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Business News of Wednesday, 21 October 2015

Source: GNA

MMDAs lack borrowing capacity – Terkper

Mr. Seth Terkper, Minister of Finance has said recent studies in Ghana continue to show that the borrowing capacity of Metropolitan, Municipal and District Assemblies (MMDAs) as measured by their annual operational savings is very low.

He said the report (source undisclosed) noted that only about 20 to 25 Assemblies would be in the position to borrow, but that not all could borrow every year.

“This is because the savings culture, which is a precondition for sustainable borrowing is lacking in the Assemblies,” he pointed out.

Mr. Terkper stated this in a speech read on his behalf by the Upper West Regional Minister, Alhaji Amidu Sulemana, during the 2016-2018 Regional Budget Hearings at Wechiau in the Wa West District.

“All over the world, local governments are increasingly accessing long-term borrowing to finance large capital investments,” he said.

The Finance Minister noted that, it was important for assemblies to improve on their public financial management and budgeting practices, in order to create the environment, which could support prudent and sustainable borrowing for public infrastructure and services at the local level.

Currently, the government is in the process of consulting relevant stakeholders to review the draft 2008 local government finance bill, to fashion out an appropriate framework, policies and procedures to empower assemblies to borrow for long-term investment projects, which could further support local economic and social development, he said.

Mr. Terkper said it was his conviction that the assemblies would take advantage of the ongoing Public Financial Management (PFM) reforms to improve their budgeting and financial management practices, to further improve local public services whilst generating the necessary conditions for enable demand-driven, accountable and sustainable borrowing.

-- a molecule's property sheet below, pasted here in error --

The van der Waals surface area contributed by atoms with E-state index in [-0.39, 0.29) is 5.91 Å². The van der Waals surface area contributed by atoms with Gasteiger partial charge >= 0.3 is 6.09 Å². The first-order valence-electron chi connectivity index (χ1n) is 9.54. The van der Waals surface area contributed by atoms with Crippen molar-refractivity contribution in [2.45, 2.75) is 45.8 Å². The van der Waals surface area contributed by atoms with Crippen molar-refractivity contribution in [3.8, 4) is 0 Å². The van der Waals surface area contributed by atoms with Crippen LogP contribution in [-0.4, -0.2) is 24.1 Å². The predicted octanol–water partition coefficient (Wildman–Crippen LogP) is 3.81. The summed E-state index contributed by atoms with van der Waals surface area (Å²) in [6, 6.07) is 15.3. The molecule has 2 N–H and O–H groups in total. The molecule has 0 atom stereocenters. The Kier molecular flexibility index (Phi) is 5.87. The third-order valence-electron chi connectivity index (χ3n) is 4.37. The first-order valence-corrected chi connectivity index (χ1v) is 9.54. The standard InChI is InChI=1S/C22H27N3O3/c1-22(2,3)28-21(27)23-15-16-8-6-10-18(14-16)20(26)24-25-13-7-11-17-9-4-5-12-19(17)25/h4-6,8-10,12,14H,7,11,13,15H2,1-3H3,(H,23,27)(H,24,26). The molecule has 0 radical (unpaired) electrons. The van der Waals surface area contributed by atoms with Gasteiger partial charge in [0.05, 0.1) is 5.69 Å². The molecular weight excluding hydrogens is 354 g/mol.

Mr. Adamu Dasaana, the Wa West District Chief Executive (DCE) on his part, said the assembly had adopted a number of strategies among others in the preparation and implementation of the 2016 composite budget.

These include the institutionalization of measures to block leakages and loopholes in the revenue mobilization system, ensure effective monitoring of revenue collection and utilization of investment grants, and develop a reliable business and property database system including the street naming and property addressing system.

Other strategies include the promotion of local business enterprises based on resource endowments for job creation, address socio-cultural issues that limited women’s access to extension services and agricultural education, as well as deepening the integration and institutionalization of district level planning and budgeting through the participatory process at all levels among others.

Mr. Dasaana said the implementation of the 2015 composite budget was rightly on course as the assembly secretariat had taken some pragmatic measures to bridge the gaps between the estimated and the actual 2015 budget.

Mr. Inusah Shirazu, Senior Development Planning Officer at the Ministry of Local Government and Rural Development (MLGRD) explained that, the idea behind the introduction of the composite budget in 2012 was to solve challenges in the implementation of budgets.

He said it would ensure the harmonization of all budgets under the District Assembly and bring about the effective participation of the citizenry in the preparation of the budget.